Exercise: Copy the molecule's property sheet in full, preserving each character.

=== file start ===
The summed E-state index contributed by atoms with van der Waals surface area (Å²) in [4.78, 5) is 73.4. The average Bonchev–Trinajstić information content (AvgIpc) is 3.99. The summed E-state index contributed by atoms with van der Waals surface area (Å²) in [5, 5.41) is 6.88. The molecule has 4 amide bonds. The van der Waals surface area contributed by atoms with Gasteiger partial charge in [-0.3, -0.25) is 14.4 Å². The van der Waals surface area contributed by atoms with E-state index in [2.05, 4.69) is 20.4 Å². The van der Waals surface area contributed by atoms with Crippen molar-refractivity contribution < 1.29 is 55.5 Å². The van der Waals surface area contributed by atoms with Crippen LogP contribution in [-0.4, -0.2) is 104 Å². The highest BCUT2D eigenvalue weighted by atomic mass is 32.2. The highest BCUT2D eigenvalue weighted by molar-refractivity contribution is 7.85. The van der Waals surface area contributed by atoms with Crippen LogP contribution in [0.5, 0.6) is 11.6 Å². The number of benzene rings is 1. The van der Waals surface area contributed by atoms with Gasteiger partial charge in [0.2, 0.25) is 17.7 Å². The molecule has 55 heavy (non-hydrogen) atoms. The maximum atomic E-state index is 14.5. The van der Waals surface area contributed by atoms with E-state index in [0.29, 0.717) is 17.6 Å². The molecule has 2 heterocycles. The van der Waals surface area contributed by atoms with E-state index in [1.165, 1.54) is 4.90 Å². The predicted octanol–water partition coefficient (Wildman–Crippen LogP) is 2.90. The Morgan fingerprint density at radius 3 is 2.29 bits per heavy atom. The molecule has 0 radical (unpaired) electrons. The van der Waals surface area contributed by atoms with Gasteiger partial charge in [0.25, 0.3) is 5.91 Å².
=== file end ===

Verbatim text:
The summed E-state index contributed by atoms with van der Waals surface area (Å²) in [4.78, 5) is 73.4. The average Bonchev–Trinajstić information content (AvgIpc) is 3.99. The summed E-state index contributed by atoms with van der Waals surface area (Å²) in [5, 5.41) is 6.88. The molecule has 4 amide bonds. The van der Waals surface area contributed by atoms with Gasteiger partial charge in [-0.3, -0.25) is 14.4 Å². The van der Waals surface area contributed by atoms with E-state index in [2.05, 4.69) is 20.4 Å². The van der Waals surface area contributed by atoms with Crippen molar-refractivity contribution < 1.29 is 55.5 Å². The van der Waals surface area contributed by atoms with Crippen LogP contribution in [-0.4, -0.2) is 104 Å². The highest BCUT2D eigenvalue weighted by atomic mass is 32.2. The highest BCUT2D eigenvalue weighted by molar-refractivity contribution is 7.85. The van der Waals surface area contributed by atoms with Crippen LogP contribution in [0.5, 0.6) is 11.6 Å². The number of benzene rings is 1. The van der Waals surface area contributed by atoms with Gasteiger partial charge in [0.2, 0.25) is 17.7 Å². The molecule has 55 heavy (non-hydrogen) atoms. The maximum atomic E-state index is 14.5. The van der Waals surface area contributed by atoms with E-state index in [0.29, 0.717) is 17.6 Å². The molecule has 2 heterocycles. The van der Waals surface area contributed by atoms with E-state index in [1.165, 1.54) is 4.90 Å². The predicted octanol–water partition coefficient (Wildman–Crippen LogP) is 2.90. The Morgan fingerprint density at radius 3 is 2.29 bits per heavy atom. The molecule has 0 radical (unpaired) electrons. The van der Waals surface area contributed by atoms with Gasteiger partial charge in [0.25, 0.3) is 5.91 Å².